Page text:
The Barr Fellows

June 23, 2009 Leave a comment

I knew a few Barr Fellows before I started doing the kind of work I do today. I knew a few of them before they were Barr Fellows, and so I also knew them after. It was in this nonscientific way that I was able to observe some of the subtle and not so subtle shifts that were happening among my friends – the fellowship had an effect on them and on their work. Conceptually, the idea behind the fellowship was something that I could understand, network theory and the power of relationships already made intuitive sense to me.

Check out the Barr Fellows Program for a formal description of the effort. But to risk oversimplification, the fellowship is about taking a diverse group of amazing leaders in Boston’s social sector, rewarding them with a sabbatical, connecting them to one another and exposing them to social innovation in other parts of the world.

Over the last two weeks in Brazil I have finally had a more direct experience of the fellowship, away from concept and anecdote and into the actual “Learning Journey” of the 2009 class of fellows – and it was truly amazing. I have been asked to work with this 2009 fellows over the next few years, and participating in their very first experience together seemed to be an obvious requirement. A single blog post can’t begin to capture all the lessons learned nor the many ways in which new light has been shed on leadership, networks and the next phase of social change.

However, what is absolutely clear to me is that (1) bringing amazing people together, (2) when they share a common cause, (3) highlighting different contexts and approaches in (4) spaces that foster deeper relationships is indeed a key to social innovation. The Barr Fellows are a hundred times more likely to collaborate with one another, they are already asking important questions about their core assumptions, and they are already thinking more boldly about ways to make change happen.

There is a lot to be learned here, and even more questions that remain. Some of the key questions that I’m hoping you can help me with include my wondering about what it would take to foster this kind of shift among whole organizations? And of course I’m also asking, what are the organizational structures needed to keep alive this momentum when the fellows go back to work?

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  • Cynthia Silva Parker says:

    Thanks Gibran for this glimpse into the impact of the work with the fellows. Andrea and I were just talking yesterday about how to create the mini, in-town sabbatical experience for those of us (at IISC and beyond) who aren’t going on a real sabbatical any time soon. I had a great time at a talk by Michael Eric Dyson the other day–sponsored by Third Sector New England at Northeastern. His talk was good to hear, but what was even better was reconnecting with a bunch of fabulous people who are working for social justice. It was like a little reunion and it really lifted my spirits. We have to figure out ways to create more of those opportunities to be together, learn together, and (in this case thanks to Dyson)even laugh together.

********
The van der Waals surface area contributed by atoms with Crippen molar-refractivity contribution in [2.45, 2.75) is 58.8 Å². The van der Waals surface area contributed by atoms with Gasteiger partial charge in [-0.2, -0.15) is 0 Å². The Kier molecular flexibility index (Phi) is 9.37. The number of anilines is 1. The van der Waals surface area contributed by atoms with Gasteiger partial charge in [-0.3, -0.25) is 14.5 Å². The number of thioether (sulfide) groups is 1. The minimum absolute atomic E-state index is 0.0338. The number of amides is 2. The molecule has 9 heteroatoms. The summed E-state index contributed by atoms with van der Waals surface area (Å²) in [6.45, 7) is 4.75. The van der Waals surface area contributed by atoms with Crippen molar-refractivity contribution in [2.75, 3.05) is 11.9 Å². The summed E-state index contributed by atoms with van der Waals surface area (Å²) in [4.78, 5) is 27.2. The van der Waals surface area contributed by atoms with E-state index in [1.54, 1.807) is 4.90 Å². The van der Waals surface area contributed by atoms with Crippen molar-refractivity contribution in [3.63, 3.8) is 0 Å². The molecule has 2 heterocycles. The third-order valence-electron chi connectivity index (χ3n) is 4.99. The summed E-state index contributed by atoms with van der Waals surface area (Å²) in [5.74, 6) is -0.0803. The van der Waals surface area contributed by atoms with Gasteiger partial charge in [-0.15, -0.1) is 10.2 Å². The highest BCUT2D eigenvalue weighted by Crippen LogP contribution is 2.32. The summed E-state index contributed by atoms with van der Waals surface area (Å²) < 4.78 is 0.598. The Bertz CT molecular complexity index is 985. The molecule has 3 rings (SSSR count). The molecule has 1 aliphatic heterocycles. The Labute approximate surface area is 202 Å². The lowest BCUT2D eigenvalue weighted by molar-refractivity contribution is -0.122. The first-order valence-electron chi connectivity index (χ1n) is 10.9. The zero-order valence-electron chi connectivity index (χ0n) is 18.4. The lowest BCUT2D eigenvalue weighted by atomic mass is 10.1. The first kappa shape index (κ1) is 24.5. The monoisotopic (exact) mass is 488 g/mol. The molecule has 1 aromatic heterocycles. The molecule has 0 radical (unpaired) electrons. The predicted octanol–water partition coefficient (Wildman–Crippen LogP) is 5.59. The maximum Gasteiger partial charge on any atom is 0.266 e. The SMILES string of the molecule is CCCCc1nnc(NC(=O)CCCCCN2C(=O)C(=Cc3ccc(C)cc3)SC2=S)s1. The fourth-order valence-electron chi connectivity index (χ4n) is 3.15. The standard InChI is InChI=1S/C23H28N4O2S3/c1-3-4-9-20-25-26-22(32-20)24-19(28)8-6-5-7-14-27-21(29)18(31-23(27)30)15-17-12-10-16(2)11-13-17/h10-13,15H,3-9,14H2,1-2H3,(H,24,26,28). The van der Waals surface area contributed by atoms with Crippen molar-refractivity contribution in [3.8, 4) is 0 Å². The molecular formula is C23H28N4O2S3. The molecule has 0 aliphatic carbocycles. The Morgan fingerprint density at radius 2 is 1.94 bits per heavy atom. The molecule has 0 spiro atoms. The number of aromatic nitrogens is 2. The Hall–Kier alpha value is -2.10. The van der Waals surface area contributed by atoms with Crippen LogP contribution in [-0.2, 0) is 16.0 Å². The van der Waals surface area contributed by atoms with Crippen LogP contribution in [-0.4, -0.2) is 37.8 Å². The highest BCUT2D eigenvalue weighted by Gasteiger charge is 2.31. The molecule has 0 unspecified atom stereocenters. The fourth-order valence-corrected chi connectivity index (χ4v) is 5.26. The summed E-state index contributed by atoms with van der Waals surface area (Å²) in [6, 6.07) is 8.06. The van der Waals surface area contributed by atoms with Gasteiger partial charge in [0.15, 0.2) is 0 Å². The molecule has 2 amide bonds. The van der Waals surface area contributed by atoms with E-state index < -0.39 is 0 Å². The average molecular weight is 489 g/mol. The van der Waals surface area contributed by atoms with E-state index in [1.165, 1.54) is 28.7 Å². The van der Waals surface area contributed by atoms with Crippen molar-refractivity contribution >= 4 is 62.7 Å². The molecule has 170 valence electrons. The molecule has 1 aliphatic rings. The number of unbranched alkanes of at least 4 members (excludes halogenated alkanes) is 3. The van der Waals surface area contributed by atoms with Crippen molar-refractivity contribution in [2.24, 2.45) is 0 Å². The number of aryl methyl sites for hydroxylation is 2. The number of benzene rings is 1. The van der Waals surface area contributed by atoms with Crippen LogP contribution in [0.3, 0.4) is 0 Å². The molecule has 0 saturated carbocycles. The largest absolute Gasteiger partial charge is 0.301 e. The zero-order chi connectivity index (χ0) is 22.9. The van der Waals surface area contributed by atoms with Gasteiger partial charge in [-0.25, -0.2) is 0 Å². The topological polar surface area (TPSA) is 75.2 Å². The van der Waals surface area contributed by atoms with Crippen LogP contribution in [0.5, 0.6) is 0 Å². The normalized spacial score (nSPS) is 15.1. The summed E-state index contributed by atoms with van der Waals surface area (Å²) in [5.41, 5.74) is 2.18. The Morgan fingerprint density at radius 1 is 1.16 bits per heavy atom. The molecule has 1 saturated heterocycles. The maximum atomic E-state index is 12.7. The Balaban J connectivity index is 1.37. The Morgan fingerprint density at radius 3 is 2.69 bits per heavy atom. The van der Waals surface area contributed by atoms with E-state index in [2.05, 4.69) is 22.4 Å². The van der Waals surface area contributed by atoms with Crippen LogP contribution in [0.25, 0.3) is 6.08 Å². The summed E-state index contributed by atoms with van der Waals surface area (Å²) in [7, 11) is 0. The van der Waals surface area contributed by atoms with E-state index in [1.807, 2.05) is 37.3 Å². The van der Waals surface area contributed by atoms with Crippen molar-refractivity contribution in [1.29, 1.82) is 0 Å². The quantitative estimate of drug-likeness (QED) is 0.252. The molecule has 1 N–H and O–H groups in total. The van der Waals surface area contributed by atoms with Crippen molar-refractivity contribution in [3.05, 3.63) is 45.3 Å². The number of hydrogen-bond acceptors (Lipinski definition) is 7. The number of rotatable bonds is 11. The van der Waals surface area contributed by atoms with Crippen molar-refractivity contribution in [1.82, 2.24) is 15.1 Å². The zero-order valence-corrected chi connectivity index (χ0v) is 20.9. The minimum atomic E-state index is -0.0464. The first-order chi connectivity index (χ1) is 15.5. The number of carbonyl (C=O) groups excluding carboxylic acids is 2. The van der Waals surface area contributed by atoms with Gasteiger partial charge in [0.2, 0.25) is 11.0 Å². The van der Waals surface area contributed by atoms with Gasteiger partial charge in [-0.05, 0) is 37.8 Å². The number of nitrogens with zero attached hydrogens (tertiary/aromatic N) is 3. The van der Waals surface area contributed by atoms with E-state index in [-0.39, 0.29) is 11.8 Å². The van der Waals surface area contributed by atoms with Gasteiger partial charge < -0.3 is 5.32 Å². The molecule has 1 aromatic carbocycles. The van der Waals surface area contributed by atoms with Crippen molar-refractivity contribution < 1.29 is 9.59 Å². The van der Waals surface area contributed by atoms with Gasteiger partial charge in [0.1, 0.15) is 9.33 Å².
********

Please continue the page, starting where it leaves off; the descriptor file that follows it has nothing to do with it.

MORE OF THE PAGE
• Curtis says:

    Great question Gibran. I was just having a similar conversation with Ashley and John about the Accelerator Expedition. As you know, the original hope was to create a disruptive experience by taking everyone to the rain forest in Ecuador and getting them out of their element and talking to one another as whole people about what it would take to live and work more sustainably. Given the current economy (and frankly, some of the awkwardness of shuttling people around the world when we are talking about combating and not contributing to climate change) the emphasis is changing to how we can create these experiences closer to home. We have talked about getting into the wilderness that is right around us, and finding physical spaces that are transformative in their setting/architecture. And of course it seems a lot of it comes down to the facilitation – posing disruptive questions, creating exercises and experiences that pull on different parts of participants (mind, body, and spirit), and of course really making sure there is ample time to shake off the daily routine and way of seeing things, and then getting deep with one another. Maybe it’s time to invest in that retreat center/campus idea just outside of Boston . . . . Look forward to talking more about this with you and our colleagues.

  • Gibran says:

    Thanks for your comments Cynthia and Curtis, so much of this “new paradigm” is just about creating space – space for us to connect with one another and to laugh together, as well as space that shifts out of our Pavlovian meeting and work habits. While I would hate to lose the ability to be in entirely different socio-cultural spaces, as happens when we get abroad, I do think it’s healthy to understand that alternative spaces are very accessible, and that sometimes all it takes is a walk in the woods, or along the river, to start seeing the world anew.

  • Renda Mcgaha says:

    Hi, what anti spam tool do you use? Is it working for you or..? I would really appreciate it if you could answer this question! Ciao!

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